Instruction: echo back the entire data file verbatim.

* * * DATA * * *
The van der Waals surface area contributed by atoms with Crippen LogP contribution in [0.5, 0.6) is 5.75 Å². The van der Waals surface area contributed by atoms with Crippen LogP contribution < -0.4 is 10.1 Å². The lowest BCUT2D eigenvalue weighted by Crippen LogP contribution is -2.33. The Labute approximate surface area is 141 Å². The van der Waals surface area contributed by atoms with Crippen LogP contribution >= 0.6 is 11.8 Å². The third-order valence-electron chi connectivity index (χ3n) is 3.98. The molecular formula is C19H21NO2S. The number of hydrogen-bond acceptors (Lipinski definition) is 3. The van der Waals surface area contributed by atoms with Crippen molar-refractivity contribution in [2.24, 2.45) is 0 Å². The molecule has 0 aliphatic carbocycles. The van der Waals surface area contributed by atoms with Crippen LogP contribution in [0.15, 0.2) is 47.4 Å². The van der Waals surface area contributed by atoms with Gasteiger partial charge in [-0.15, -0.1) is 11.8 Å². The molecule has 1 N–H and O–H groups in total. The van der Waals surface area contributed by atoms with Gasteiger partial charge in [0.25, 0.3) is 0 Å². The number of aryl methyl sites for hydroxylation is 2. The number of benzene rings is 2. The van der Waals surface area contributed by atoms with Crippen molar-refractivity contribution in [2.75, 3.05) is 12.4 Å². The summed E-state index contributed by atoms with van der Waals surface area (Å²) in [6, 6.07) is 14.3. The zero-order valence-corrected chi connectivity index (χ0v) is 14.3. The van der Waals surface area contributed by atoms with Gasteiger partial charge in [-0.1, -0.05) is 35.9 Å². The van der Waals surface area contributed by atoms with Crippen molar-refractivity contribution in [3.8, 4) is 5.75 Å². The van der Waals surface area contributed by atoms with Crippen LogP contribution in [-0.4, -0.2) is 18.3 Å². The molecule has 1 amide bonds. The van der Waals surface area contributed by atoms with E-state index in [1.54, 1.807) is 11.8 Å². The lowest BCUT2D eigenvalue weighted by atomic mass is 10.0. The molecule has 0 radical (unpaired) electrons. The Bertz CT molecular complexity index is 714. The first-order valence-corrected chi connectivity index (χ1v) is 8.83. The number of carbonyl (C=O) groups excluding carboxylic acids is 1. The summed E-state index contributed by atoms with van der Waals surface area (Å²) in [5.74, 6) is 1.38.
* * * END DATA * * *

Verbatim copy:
The van der Waals surface area contributed by atoms with Crippen LogP contribution in [0.5, 0.6) is 5.75 Å². The van der Waals surface area contributed by atoms with Crippen LogP contribution < -0.4 is 10.1 Å². The lowest BCUT2D eigenvalue weighted by Crippen LogP contribution is -2.33. The Labute approximate surface area is 141 Å². The van der Waals surface area contributed by atoms with Crippen LogP contribution >= 0.6 is 11.8 Å². The third-order valence-electron chi connectivity index (χ3n) is 3.98. The molecular formula is C19H21NO2S. The number of hydrogen-bond acceptors (Lipinski definition) is 3. The van der Waals surface area contributed by atoms with Crippen molar-refractivity contribution in [2.24, 2.45) is 0 Å². The molecule has 0 aliphatic carbocycles. The van der Waals surface area contributed by atoms with Crippen LogP contribution in [0.15, 0.2) is 47.4 Å². The van der Waals surface area contributed by atoms with Gasteiger partial charge in [-0.15, -0.1) is 11.8 Å². The molecule has 1 N–H and O–H groups in total. The van der Waals surface area contributed by atoms with Gasteiger partial charge in [0.25, 0.3) is 0 Å². The number of aryl methyl sites for hydroxylation is 2. The number of benzene rings is 2. The van der Waals surface area contributed by atoms with Crippen molar-refractivity contribution in [2.75, 3.05) is 12.4 Å². The summed E-state index contributed by atoms with van der Waals surface area (Å²) in [6, 6.07) is 14.3. The zero-order valence-corrected chi connectivity index (χ0v) is 14.3. The van der Waals surface area contributed by atoms with Gasteiger partial charge in [-0.1, -0.05) is 35.9 Å². The van der Waals surface area contributed by atoms with Crippen molar-refractivity contribution in [3.8, 4) is 5.75 Å². The van der Waals surface area contributed by atoms with Crippen LogP contribution in [-0.4, -0.2) is 18.3 Å². The molecule has 1 amide bonds. The van der Waals surface area contributed by atoms with E-state index in [1.54, 1.807) is 11.8 Å². The lowest BCUT2D eigenvalue weighted by atomic mass is 10.0. The molecule has 0 radical (unpaired) electrons. The Bertz CT molecular complexity index is 714. The first-order valence-corrected chi connectivity index (χ1v) is 8.83. The number of carbonyl (C=O) groups excluding carboxylic acids is 1. The summed E-state index contributed by atoms with van der Waals surface area (Å²) in [5.74, 6) is 1.38.